Dr. Howells: In May 2005 defence industry representatives attended an inaugural meeting organised by the Foreign and Commonwealth Office in London to discuss the concept of an International Arms Trade treaty. Since then we have engaged with industry groups as part of our regular briefings on export control issues, and in meetings to specifically discuss work towards a treaty. We will continue to do so as this initiative progresses. The industry remains supportive, judging that a treaty will create a more level playing field for export control standards.
Harry Cohen: To ask the Secretary of State for Foreign and Commonwealth Affairs whether Government officials consulted the private sector during discussions on Iraqi oil policy (a) between March and December 2003 and (b) after December 2003; and if he will make a statement.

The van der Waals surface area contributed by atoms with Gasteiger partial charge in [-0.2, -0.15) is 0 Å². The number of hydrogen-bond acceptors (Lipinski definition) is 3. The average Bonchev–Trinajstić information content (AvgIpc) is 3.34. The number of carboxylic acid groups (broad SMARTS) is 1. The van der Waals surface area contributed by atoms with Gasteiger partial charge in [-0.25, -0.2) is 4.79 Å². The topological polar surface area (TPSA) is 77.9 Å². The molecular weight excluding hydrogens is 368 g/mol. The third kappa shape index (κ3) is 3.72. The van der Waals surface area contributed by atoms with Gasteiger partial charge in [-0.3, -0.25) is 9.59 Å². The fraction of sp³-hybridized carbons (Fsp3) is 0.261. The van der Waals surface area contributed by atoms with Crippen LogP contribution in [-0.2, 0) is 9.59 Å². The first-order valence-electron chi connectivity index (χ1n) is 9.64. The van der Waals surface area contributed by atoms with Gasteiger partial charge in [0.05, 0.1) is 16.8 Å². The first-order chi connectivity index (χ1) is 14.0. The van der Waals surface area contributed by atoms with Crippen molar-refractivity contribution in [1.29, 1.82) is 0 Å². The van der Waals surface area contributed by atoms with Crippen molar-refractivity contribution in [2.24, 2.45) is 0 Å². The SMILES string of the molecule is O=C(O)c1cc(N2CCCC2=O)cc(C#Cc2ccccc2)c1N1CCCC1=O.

Dr. Howells: Yes. There have been frequent contacts between Government officials and private sector staff in the period since March 2003. The Government of Iraq has been fully responsible for policy on the development of its oil sector since it assumed sovereignty in June 2004. All decisions on the future of the Iraqi oil sector will be taken by the elected Government of Iraq.
The UK is keen to play a role supporting the Iraqi Government as it moves forward with oil sector development. To do this we need to consult a wide range of views in order to understand the workings of the sector and the challenges it faces. To this end, we maintain contact with a range of stakeholders in order to form a UK Government view. These include non-governmental organisations, parliamentary groups, technical and constitutional experts as well as private sector groups.
Sir Gerald Kaufman: To ask the Secretary of State for Foreign and Commonwealth Affairs pursuant to the answer of 3 March 2006, Official Report, column 10027W, on Israel, what further representation he has made to the Israeli government with regard to their failure to respond to his original representations of November 2005 in respect of the anti-semitic harassment of the right hon. Member for Manchester, Gorton by an Israeli official at Tel-Aviv airport.